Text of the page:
Some of these films are hard to find, which is why some of these reviews are late. Some of them never happen at all. I wanted to follow up my review of Cat o’ Nine Tails with the 1973 Italian-slasher flick Torso. No dice. They probably have it at Scarecrow Video for a $500 rental by approval deal, but nothing on them internets. Scurrying to find any other foreign language horror movie from the 70s wasn’t easy. Aside from Suspiria, Deep Red, and House (all of which have been reviewed on the blog) it was slim pickings. Therefore, I went back to good old dependable Italy. It’s like the Italian horror industry exploded in the ‘70s, literally, with blood. Dario Argento, Lucio Fulci, and Mario Bava were all shocking audiences with extreme violence and funk rock soundtracks. Though one name often overlooked among these splatter autuers, like the kid on the playground that eats worms, is Joe D’Amato.
Joe D’Amato may have been one of the most prolific Italian filmmakers of all time. Directing over 200 films during his lifetime, there was rarely a time between 1972 and 1999 Joe D’Amato wasn’t making a movie. Of course it would take a hundred Alfred Hitchcocks to retain any level of quality over that many films. Not to mention in his later years, D’Amato resorted to directing porn parodies just to stay afloat. Though I’m sure Anal Instinct is a delightful romp. Still, it’s D’Amato’s late 70s and early 80s horror films that have made him a B-movie icon. He even has his own festival, the Joe D’Amato Horror Festival held every year in Pietrasanta, Italy.
Beyond the Darkness is one of D’Amato’s most liked and most controversial films. It’s a gross one alright. Even the poster on Wikipedia is nauseating. It looks like someone sticking their head out of a slurry made of puke and blood. People weren’t having it. In fact, this film is still banned in Australia TODAY. Jeez, and yet they continue to show trashy Ozploitation rubbish like Kangaroo Jack. Although I won’t argue this isn’t a gross film, it’s certainly not worthy of being locked away in some vault one-hundred feet under the Earth and only available with a $500 rental with approval.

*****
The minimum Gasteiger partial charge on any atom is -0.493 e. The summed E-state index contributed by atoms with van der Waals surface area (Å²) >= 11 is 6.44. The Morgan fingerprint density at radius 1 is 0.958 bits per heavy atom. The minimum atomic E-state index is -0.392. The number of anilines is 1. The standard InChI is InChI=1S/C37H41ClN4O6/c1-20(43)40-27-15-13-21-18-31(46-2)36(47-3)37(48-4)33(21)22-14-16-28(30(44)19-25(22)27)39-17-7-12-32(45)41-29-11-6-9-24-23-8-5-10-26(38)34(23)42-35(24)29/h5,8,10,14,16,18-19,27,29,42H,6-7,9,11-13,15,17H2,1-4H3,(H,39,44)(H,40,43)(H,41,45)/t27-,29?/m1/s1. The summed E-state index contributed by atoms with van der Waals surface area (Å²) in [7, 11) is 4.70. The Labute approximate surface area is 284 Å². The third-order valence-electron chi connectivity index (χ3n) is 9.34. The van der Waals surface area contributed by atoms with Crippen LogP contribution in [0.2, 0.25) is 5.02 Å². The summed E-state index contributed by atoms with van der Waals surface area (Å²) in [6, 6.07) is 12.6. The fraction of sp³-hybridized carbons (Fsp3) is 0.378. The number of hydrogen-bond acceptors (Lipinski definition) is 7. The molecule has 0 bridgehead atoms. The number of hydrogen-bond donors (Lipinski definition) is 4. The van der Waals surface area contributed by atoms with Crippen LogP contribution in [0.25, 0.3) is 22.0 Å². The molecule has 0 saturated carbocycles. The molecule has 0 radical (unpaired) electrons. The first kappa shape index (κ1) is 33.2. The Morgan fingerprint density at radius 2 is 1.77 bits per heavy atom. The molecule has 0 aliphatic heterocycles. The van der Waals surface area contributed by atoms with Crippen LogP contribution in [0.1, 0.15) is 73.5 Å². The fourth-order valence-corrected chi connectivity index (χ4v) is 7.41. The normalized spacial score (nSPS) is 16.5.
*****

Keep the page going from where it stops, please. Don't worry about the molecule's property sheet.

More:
The film concerns Frank Wyler (Kieran Canter) a mopey mortician, made even mopier by the passing of his beloved wife Anna (Cinzia Monreale). He does what any loving husband would do, digs up her corpse, dresses it up with his embalming skills and sets her up in the bedroom. This guy is weird, but even weirder is his controlling housekeeper Iris (Franca Stoppi). In fact, Iris was the one who killed Anna with voodoo magic. No, that wasn’t a typo. Afterwards, she comforts Frank by letting him… shutter… suckle at her teat. Yeah, it’s that kind of movie.
The rest of the film is pretty plotless. Frank finds women, he chats it up, brings them back to his house and kills them. Where’s the motivation? It’s not like he killed his wife. I think what D’Amato is getting at is Frank becomes obsessed with death because it really gets him off. At one point he even takes a woman up to his bedroom to have sex next to his wife’s corpse. We all have our own ways of coping with death. Though none of this is explained. Frank does violent stuff with little reason and never says or does anything remotely interesting. Iris is a much more interesting character with her desire to control every aspect of Frank’s life.
The film ends when Iris holds a party at Frank’s nice house for her weirdo relatives. Seems a bit odd. “Let’s have a party at my boss’s house.” Frank blows off the party cuz he’s too busy killin’ which upsets Iris to no end. Meanwhile, in one of my favorite sentences ever used on Wikipedia to describe a plot, “various detectives secretly search the house.” No, not one, “various.” Those damn detectives, they’re everywhere! Later, Anna’s twin sister Elena arrives at the house and is confronted by Iris with a knife. Frank intervenes so Iris instead decides to kill Frank. The end?
And yet, this movie isn’t that bad. Sure, it has a plot that makes no sense and little momentum to propel said plot, but the makeup effects are convincing and the soundtrack by Goblin is incredible. I could do without the fetish sex stuff, but I mean, this is the guy who went on to direct Anal Instinct. So I’ll take it. Honestly, you could do much worse in the exploitation genre. It’s worth a shot. I’m talking to you Australia… If that is your real name.